“From now on, let no one cause me trouble, for I bear on my body the marks of Jesus. The grace of our Lord Jesus Christ be with your spirit, brothers and sisters. Amen.” (Galatians 6:17-18.)

Like Thomas, our children and husbands can look at our scars; our stretch-marks, warbly bellies, and love-torn figures, and marvel at the power of Christlike self-sacrifice. As our husbands care for us, treasure us, and sacrifice their time and energy laboring to provide for us, we also can witness Christ’s love through them. As husband and wife, we mirror Christ to one another; the father in his way and the mother in her way, and the childless husband and wife in their own glorious way too.

Like Adam and Eve, we are poignant pictures of a love that will one day be perfected in the Eden of Heaven. So now, the man and the woman are clothed in Christ’s righteousness, and we should not be ashamed (Genesis 2:25).

***

Jennifer Michelle Greenberg is a recording artist, writer, and homeschool mom who will be publishing her debut book on abuse recovery with The Good Book Company. You can read more of her writing and hear her music at www.JenniferGreenberg.net. You can also find her on Twitter, Facebook, YouTube and Instagram.

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The Needs of Poverty and the Responsibility Jesus Passed on to You

When Jesus told his friends “You will always have the poor among you” he was preaching a sermon straight from the words of Moses in one of his final messages to the Israelites.

Moses assured God’s people that the new land God brought them to would be so full of abundance that there was no reason for anyone to live in poverty.

Of course there won’t be any poor persons among you because the Lord will bless you in the land that the Lord your God is giving you to possess as an inheritance, but only if you carefully obey the Lord your God’s voice, by carefully doing every bit of this commandment that I’m giving you right now. (Deuteronomy 15:4-5.)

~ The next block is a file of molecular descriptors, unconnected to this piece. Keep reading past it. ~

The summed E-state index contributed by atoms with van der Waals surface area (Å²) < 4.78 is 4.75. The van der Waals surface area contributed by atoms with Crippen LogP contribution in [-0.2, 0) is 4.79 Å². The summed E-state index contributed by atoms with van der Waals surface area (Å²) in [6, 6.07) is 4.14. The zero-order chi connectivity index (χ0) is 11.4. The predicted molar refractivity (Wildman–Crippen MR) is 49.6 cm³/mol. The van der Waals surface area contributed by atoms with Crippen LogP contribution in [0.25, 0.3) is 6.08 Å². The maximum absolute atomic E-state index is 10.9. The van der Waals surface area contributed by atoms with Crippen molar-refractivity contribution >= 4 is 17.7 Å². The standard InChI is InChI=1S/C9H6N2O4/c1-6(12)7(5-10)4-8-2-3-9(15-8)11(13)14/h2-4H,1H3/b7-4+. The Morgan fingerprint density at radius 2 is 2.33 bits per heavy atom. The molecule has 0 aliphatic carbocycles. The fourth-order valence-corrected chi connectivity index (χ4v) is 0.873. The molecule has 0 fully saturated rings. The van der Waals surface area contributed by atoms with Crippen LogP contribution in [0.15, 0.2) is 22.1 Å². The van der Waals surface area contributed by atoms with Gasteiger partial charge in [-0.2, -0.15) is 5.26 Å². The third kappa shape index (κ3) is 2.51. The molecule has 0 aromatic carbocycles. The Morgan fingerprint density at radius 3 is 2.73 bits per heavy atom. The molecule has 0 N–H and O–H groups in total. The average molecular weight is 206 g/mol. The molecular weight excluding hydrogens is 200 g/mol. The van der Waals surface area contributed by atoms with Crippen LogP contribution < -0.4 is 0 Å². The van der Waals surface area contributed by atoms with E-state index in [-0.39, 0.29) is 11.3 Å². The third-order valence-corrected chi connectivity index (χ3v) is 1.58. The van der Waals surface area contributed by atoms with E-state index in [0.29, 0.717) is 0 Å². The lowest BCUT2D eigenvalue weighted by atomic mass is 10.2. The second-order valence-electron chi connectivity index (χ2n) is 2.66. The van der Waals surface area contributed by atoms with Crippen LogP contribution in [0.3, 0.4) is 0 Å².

And yet just a few sentences later Moses said:

Poor persons will never disappear from the earth. That’s why I’m giving you this command: you must open your hand generously to your fellow Israelites, to the needy among you, and to the poor who live with you in your land. (Deuteronomy 15:11.)

So which is it? Will there be poor people or won’t there be any poor among God’s people?

It appears that Moses is telling them that there is no reason for anyone to be poor due to the abundance in the new land, and yet there will still be people in need. The point he is making is that there is likewise no reason for that need to go unmet. This is a land of plenty where everyone is to make sure everyone else is taken care of.

Now if there are some poor persons among you, say one of your fellow Israelites in one of your cities in the land that the Lord your God is giving you, don’t be hard-hearted or tightfisted toward your poor fellow Israelites. To the contrary! Open your hand wide to them. (Deuteronomy 15:7-8.)

This message to the people of Israel would likely have been familiar to some if not all of Jesus’ listeners at a dinner party thrown by some of Jesus’ friends.

Six days before Passover, Jesus came to Bethany, home of Lazarus, whom Jesus had raised from the dead. Lazarus and his sisters hosted a dinner for him. Martha served and Lazarus was among those who joined him at the table. (John 12:1-2.)